Prefabricated metal building kits have increased in popularity, partly due to their ease of construction. Thanks to off-site fabrication and bolt together technology, components can be delivered ready for erection with basic construction savvy. Practically anyone can benefit from the simplicity and durability of a metal building, but there is one part that should be shown the utmost care: the foundation. Steel components properly anchored to a concrete foundation are the backbone of a prefabricated metal building kit. The right foundation will ensure the structure’s strength against natural disasters and a tight seal against cold weather and pests.
Metal Building Foundation Best Practices
After design and prefabrication, the erection of a prefabricated metal building kit is simple and efficient. The project could be completed in a matter of weeks. However, the prep work that takes place before you begin bolting components together is something you won’t want to rush through. The design specifications of your foundation will determine the entire construction process, so creating a solid foundation will likely take place before your components are fabricated. When designing a proper metal building foundation, three things should be taken into account: land, load, and wind.
Land: Land boundaries, measurements, gradient, and even soil quality will have an impact on foundation design. Poor soil can have a detrimental long term impact on the durability of your building, causing shifting and sinking.
Load: Prefabricated metal buildings have a higher horizontal load than organic construction materials. Since durable steel beams can stretch up to 200 feet in width without interior support columns, these structures are more susceptible to damage from natural events like hurricanes and earthquakes if they are not properly anchored.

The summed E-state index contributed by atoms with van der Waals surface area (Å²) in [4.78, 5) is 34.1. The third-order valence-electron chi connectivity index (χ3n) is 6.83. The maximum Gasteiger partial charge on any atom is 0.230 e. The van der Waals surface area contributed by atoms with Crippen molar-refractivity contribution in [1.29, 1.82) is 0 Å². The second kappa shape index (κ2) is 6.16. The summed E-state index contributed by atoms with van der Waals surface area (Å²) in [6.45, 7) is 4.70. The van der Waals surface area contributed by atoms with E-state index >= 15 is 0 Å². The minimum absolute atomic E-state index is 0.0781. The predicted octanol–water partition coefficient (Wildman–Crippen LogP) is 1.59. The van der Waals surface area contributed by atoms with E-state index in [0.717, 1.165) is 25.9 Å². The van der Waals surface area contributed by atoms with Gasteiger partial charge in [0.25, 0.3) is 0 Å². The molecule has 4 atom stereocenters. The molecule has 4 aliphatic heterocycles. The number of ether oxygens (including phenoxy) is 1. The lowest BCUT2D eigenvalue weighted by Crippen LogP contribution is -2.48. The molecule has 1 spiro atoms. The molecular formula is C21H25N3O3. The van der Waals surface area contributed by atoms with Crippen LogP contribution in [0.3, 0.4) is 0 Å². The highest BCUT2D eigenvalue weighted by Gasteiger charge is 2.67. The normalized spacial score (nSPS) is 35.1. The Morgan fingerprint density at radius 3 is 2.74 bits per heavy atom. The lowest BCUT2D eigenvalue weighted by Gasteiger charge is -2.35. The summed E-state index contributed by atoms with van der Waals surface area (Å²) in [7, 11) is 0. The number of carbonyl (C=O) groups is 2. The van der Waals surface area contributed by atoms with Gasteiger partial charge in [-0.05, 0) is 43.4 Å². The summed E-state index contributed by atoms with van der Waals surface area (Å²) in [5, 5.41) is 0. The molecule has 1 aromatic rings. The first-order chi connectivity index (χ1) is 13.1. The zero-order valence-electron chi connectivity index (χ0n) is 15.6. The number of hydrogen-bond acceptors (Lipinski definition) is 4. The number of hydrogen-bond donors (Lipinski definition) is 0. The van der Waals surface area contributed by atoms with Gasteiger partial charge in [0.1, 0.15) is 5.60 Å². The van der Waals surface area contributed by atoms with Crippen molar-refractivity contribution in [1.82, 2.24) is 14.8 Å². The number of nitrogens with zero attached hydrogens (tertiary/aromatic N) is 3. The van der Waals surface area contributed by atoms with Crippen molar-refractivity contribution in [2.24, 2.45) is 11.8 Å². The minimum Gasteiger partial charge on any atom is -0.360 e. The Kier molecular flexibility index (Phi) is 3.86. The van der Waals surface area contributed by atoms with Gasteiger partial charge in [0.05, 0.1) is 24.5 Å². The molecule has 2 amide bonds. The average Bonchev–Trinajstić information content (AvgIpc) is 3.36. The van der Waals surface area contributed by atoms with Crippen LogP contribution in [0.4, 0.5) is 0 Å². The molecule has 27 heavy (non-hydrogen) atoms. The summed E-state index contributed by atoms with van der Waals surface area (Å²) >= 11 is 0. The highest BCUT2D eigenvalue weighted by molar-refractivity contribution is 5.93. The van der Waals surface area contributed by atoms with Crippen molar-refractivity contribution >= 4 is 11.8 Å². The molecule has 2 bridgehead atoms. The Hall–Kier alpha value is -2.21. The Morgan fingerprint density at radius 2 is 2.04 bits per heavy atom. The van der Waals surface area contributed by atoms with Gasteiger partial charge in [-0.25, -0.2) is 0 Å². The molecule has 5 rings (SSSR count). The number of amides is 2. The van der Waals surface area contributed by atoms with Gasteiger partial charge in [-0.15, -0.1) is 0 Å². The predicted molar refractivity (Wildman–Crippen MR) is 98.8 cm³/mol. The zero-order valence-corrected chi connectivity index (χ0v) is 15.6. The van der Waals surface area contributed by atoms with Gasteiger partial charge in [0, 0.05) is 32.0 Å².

Wind: Your local climate specific to your piece of land will determine the need for a foundation with topsoil on it or deeper footings to withstand high wind speeds.
Who designs and pours the foundations for metal buildings?
You need to hire a professional to design and pour the foundation will depend on the size of the project. In most cases, you should hire a concrete engineer to design the foundation to properly secure your metal building. Choosing a local engineer will likely be helpful – someone familiar with the area will be able to make a better assessment of the soil quality. A concrete engineer’s responsibility includes assessing the three main factors in foundation design, recommending the proper type of foundation to be poured, and providing blueprints. Your concrete engineer may recommend:
A floating foundation: also known as a slab, the most popular choice in prefabricated metal building construction. The floating foundation becomes the floor of the interior of your building unless an aesthetic option is chosen. This is the fastest and most cost-effective option. Sewer pipes and electrical conduit will need to be embedded into the foundation before concrete is poured.
Pier, footing, and grade beam: the ideal option for agricultural or equestrian buildings that require dirt or gravel flooring rather than concrete. Piers and footing hold the weight of the columns rather than a whole slab.
Perimeter footing: a foundation poured around the exterior of the structure, which can sometimes be used in conjunction with the above options for additional support.
Portable foundations: industrial plates connected to a concrete perimeter via anchor bolts. This is by far the most flexible option, working with a variety of landscapes and best suited for short term or changing projects.
For more information on Prefab Metal Building, CLICK HERE or give us a call 888-783-3535.
You can also reach us on Twitter at @coastalsteel.
Also, don’t forget to subscribe, share, and comment!